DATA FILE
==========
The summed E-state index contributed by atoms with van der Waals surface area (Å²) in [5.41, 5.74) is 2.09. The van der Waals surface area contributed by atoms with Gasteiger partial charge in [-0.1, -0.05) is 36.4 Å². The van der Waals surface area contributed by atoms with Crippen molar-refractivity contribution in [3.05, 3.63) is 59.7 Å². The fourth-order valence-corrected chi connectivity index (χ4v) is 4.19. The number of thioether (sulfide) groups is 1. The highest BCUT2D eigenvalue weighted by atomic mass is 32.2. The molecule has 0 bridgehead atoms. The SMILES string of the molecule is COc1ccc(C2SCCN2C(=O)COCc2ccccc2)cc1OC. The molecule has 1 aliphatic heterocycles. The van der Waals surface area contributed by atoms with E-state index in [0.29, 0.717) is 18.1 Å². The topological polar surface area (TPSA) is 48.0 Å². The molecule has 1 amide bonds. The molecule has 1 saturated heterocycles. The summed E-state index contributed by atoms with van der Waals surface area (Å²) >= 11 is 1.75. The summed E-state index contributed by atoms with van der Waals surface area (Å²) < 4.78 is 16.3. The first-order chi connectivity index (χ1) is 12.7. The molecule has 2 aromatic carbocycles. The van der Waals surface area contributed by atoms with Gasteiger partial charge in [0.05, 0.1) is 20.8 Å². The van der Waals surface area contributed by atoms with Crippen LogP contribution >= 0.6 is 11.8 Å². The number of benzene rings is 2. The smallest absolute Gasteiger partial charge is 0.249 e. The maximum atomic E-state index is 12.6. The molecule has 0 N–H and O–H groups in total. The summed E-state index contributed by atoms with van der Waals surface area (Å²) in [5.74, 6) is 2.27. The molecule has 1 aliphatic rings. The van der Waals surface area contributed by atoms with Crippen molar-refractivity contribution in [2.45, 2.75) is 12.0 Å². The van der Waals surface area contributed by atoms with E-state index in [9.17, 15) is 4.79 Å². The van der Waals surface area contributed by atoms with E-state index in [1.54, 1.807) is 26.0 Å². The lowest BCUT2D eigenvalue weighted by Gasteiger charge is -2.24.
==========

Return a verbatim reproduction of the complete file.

The summed E-state index contributed by atoms with van der Waals surface area (Å²) in [5.41, 5.74) is 2.09. The van der Waals surface area contributed by atoms with Gasteiger partial charge in [-0.1, -0.05) is 36.4 Å². The van der Waals surface area contributed by atoms with Crippen molar-refractivity contribution in [3.05, 3.63) is 59.7 Å². The fourth-order valence-corrected chi connectivity index (χ4v) is 4.19. The number of thioether (sulfide) groups is 1. The highest BCUT2D eigenvalue weighted by atomic mass is 32.2. The molecule has 0 bridgehead atoms. The SMILES string of the molecule is COc1ccc(C2SCCN2C(=O)COCc2ccccc2)cc1OC. The molecule has 1 aliphatic heterocycles. The van der Waals surface area contributed by atoms with E-state index in [0.29, 0.717) is 18.1 Å². The topological polar surface area (TPSA) is 48.0 Å². The molecule has 1 amide bonds. The molecule has 1 saturated heterocycles. The summed E-state index contributed by atoms with van der Waals surface area (Å²) >= 11 is 1.75. The summed E-state index contributed by atoms with van der Waals surface area (Å²) < 4.78 is 16.3. The first-order chi connectivity index (χ1) is 12.7. The molecule has 2 aromatic carbocycles. The van der Waals surface area contributed by atoms with Gasteiger partial charge in [0.05, 0.1) is 20.8 Å². The van der Waals surface area contributed by atoms with Crippen LogP contribution >= 0.6 is 11.8 Å². The number of benzene rings is 2. The smallest absolute Gasteiger partial charge is 0.249 e. The maximum atomic E-state index is 12.6. The molecule has 0 N–H and O–H groups in total. The summed E-state index contributed by atoms with van der Waals surface area (Å²) in [5.74, 6) is 2.27. The molecule has 1 aliphatic rings. The van der Waals surface area contributed by atoms with Crippen molar-refractivity contribution in [2.45, 2.75) is 12.0 Å². The van der Waals surface area contributed by atoms with E-state index in [9.17, 15) is 4.79 Å². The van der Waals surface area contributed by atoms with E-state index in [1.54, 1.807) is 26.0 Å². The lowest BCUT2D eigenvalue weighted by Gasteiger charge is -2.24.